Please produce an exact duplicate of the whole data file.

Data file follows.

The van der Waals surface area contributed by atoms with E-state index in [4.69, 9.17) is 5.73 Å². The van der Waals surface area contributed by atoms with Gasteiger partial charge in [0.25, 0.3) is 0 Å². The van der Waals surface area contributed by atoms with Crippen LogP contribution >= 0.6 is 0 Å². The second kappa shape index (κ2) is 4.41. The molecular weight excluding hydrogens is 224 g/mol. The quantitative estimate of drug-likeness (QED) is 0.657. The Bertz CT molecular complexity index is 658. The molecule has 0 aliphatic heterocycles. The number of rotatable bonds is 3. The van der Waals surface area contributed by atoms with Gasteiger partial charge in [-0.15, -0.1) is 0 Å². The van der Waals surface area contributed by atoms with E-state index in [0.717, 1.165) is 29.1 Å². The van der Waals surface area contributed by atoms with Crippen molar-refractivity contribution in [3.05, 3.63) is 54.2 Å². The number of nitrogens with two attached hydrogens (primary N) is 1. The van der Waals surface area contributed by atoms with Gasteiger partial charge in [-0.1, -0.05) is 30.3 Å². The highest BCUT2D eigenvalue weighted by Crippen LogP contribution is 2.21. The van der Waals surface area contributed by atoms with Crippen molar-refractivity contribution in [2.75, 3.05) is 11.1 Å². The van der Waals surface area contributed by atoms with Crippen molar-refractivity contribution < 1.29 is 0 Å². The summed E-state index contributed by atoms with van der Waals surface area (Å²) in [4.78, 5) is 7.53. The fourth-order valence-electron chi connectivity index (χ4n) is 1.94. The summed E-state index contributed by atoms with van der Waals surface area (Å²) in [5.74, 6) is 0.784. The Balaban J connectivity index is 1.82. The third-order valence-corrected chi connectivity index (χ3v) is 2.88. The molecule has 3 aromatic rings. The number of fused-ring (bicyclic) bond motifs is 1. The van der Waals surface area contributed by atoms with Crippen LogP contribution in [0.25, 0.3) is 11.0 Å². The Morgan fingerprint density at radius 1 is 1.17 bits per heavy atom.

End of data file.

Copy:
The van der Waals surface area contributed by atoms with E-state index in [4.69, 9.17) is 5.73 Å². The van der Waals surface area contributed by atoms with Gasteiger partial charge in [0.25, 0.3) is 0 Å². The van der Waals surface area contributed by atoms with Crippen LogP contribution >= 0.6 is 0 Å². The second kappa shape index (κ2) is 4.41. The molecular weight excluding hydrogens is 224 g/mol. The quantitative estimate of drug-likeness (QED) is 0.657. The Bertz CT molecular complexity index is 658. The molecule has 0 aliphatic heterocycles. The number of rotatable bonds is 3. The van der Waals surface area contributed by atoms with Gasteiger partial charge in [-0.15, -0.1) is 0 Å². The van der Waals surface area contributed by atoms with E-state index in [0.717, 1.165) is 29.1 Å². The van der Waals surface area contributed by atoms with Crippen molar-refractivity contribution in [3.05, 3.63) is 54.2 Å². The number of nitrogens with two attached hydrogens (primary N) is 1. The van der Waals surface area contributed by atoms with Gasteiger partial charge in [-0.1, -0.05) is 30.3 Å². The highest BCUT2D eigenvalue weighted by Crippen LogP contribution is 2.21. The van der Waals surface area contributed by atoms with Crippen molar-refractivity contribution in [2.75, 3.05) is 11.1 Å². The van der Waals surface area contributed by atoms with Crippen molar-refractivity contribution < 1.29 is 0 Å². The summed E-state index contributed by atoms with van der Waals surface area (Å²) in [4.78, 5) is 7.53. The fourth-order valence-electron chi connectivity index (χ4n) is 1.94. The summed E-state index contributed by atoms with van der Waals surface area (Å²) in [5.74, 6) is 0.784. The Balaban J connectivity index is 1.82. The third-order valence-corrected chi connectivity index (χ3v) is 2.88. The molecule has 3 aromatic rings. The number of fused-ring (bicyclic) bond motifs is 1. The van der Waals surface area contributed by atoms with Crippen LogP contribution in [0.25, 0.3) is 11.0 Å². The Morgan fingerprint density at radius 1 is 1.17 bits per heavy atom.